Reserve Bank of India’s apparent tolerance of rupee gains is burnishing the appeal of Asia’s best carry-trade currency. RBI governor Urjit Patel already surprised analysts by raising a key interest rate last month, and now there’s little indication that officials are intervening heavily to slow currency gains — unlike some Asian counterparts. That’s all spurred Aviva Investors to add to its rupee positions, and Bank of America Merrill Lynch is recommending buying the currency.
The rupee is delivering the best carry-trade returns in emerging markets this year, toppling the Indonesian rupiah, which was 2016’s king in Asia. While a stronger currency is casting a cloud over Indian exporters’ earnings — an impact that prompted the chief economic adviser to the nation’s finance ministry to express concerns — official reserves have risen by less than many counterparts, and market participants have cited a lack of aggressive intervention.
“The Reserve Bank of India is becoming more hawkish,” said Stuart Ritson, the Singapore-based head of Asian rates and currencies at Aviva Investors. Excess domestic liquidity has constrained the central bank’s ability to intervene, he said. “The bulk of our returns we expect to get from the carry, rather than the capital,” he said, emphasising the higher rates investors can earn in rupees than low-rate currencies such as the yen.
At 6.8%, India’s 10-year benchmark sovereign bond yield is the highest among major economies in Asia, following Indonesia, which has shown greater appetite for intervention to slow currency appreciation. Market intervention Bank Indonesia said in its April 20 statement it will continue to stabilise the rupiah in line with its fundamental value, while maintaining market mechanisms.
Bank of Thailand has boosted forex reserves since the end of last year in the face of surging inflows. Governor Veerathai Santiprabhob said last month the intervention in the forex market wasn’t aimed at giving exports an unfair advantage. India’s currency has climbed 6% against the dollar this year as Asia’s third-largest economy lured more than $15 billion into its bonds and equity markets. That’s added to liquidity created by the government’s surprise demonetisation decision in November, which spurred an influx of funds into the banking system.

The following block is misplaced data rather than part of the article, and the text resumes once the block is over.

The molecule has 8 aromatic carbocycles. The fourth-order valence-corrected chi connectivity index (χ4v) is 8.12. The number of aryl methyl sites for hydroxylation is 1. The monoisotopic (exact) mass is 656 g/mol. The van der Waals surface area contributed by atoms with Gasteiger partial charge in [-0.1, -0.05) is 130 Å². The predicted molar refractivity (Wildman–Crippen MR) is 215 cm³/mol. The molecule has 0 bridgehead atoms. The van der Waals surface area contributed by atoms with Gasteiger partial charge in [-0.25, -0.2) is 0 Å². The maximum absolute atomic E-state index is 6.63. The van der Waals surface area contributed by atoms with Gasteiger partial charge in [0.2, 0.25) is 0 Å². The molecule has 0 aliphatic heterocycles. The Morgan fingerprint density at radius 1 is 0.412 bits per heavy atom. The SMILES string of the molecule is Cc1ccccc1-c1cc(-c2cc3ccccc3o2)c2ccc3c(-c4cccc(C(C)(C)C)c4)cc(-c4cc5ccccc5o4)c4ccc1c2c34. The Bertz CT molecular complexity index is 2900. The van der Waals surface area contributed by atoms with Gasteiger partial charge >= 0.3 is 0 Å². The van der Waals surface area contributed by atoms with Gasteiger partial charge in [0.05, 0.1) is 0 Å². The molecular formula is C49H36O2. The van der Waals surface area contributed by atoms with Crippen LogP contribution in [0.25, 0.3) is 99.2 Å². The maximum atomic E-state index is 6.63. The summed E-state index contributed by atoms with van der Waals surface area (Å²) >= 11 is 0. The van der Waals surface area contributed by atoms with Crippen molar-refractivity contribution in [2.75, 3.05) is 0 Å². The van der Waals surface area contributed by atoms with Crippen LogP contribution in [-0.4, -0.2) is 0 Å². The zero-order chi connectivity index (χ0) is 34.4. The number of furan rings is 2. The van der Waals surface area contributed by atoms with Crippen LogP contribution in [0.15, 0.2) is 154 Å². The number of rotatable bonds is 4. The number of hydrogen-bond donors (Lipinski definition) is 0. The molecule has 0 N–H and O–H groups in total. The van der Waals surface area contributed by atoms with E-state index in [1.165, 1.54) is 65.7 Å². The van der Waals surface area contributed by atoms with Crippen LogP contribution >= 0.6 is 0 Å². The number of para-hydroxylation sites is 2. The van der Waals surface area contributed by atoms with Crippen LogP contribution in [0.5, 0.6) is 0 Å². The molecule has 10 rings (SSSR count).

“RBI has been letting the rupee rally because it is using the currency as a tool to tighten financial conditions,” said Rohit Garg, a fixed income and currency strategist at Bank of America Merrill Lynch in Singapore. The rupee’s Sharpe ratio, which measures returns adjusted for prices fluctuations, is 5.77 for the year so far, ranking at the top among 23 emerging markets tracked by Bloomberg. Borrowing in US currency to purchase rupee assets has earned 8% this year, the highest carry return in Asia.
India’s bonds have a fresh bonus in slowing inflation, with a government report late on Friday showing consumer prices rose less than economists had estimated, news that spurred a rally on Monday. But with one of the world’s fastest economic growth rates, yields are likely to stay higher than elsewhere — maintaining the attraction of carry trades.
“In Asia, the INR remains one of the top picks that we have been recommending to clients for well over three years,” said Cristian Maggio, the head of emerging markets strategy at TD Securities in London. “Appreciation potential now is more limited, but we think that the carry story will continue to look attractive.”